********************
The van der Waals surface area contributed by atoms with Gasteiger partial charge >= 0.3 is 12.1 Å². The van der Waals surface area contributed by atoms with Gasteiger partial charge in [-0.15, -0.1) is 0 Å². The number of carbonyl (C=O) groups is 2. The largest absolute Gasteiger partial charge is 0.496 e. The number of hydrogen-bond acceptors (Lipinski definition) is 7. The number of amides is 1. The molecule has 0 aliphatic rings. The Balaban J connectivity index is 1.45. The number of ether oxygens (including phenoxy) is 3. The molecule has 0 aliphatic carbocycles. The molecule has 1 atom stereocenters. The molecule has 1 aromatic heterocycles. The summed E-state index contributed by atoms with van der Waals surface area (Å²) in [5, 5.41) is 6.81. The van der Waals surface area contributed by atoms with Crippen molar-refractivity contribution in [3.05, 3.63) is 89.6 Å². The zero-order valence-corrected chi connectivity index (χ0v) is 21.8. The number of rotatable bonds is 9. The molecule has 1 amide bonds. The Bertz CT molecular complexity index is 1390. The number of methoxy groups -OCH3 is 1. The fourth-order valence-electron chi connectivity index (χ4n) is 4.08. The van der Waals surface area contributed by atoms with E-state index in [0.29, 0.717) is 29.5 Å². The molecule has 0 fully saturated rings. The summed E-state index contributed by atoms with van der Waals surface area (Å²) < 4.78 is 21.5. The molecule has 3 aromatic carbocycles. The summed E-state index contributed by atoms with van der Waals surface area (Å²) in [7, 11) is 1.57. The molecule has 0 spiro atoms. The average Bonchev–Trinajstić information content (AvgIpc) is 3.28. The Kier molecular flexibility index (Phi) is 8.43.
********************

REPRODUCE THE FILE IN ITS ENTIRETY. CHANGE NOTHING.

The van der Waals surface area contributed by atoms with Gasteiger partial charge >= 0.3 is 12.1 Å². The van der Waals surface area contributed by atoms with Gasteiger partial charge in [-0.15, -0.1) is 0 Å². The number of carbonyl (C=O) groups is 2. The largest absolute Gasteiger partial charge is 0.496 e. The number of hydrogen-bond acceptors (Lipinski definition) is 7. The number of amides is 1. The molecule has 0 aliphatic rings. The Balaban J connectivity index is 1.45. The number of ether oxygens (including phenoxy) is 3. The molecule has 0 aliphatic carbocycles. The molecule has 1 atom stereocenters. The molecule has 1 aromatic heterocycles. The summed E-state index contributed by atoms with van der Waals surface area (Å²) in [5, 5.41) is 6.81. The van der Waals surface area contributed by atoms with Crippen molar-refractivity contribution in [3.05, 3.63) is 89.6 Å². The zero-order valence-corrected chi connectivity index (χ0v) is 21.8. The number of rotatable bonds is 9. The molecule has 1 amide bonds. The Bertz CT molecular complexity index is 1390. The number of methoxy groups -OCH3 is 1. The fourth-order valence-electron chi connectivity index (χ4n) is 4.08. The van der Waals surface area contributed by atoms with E-state index in [0.29, 0.717) is 29.5 Å². The molecule has 0 fully saturated rings. The summed E-state index contributed by atoms with van der Waals surface area (Å²) < 4.78 is 21.5. The molecule has 3 aromatic carbocycles. The summed E-state index contributed by atoms with van der Waals surface area (Å²) in [7, 11) is 1.57. The molecule has 0 spiro atoms. The average Bonchev–Trinajstić information content (AvgIpc) is 3.28. The Kier molecular flexibility index (Phi) is 8.43.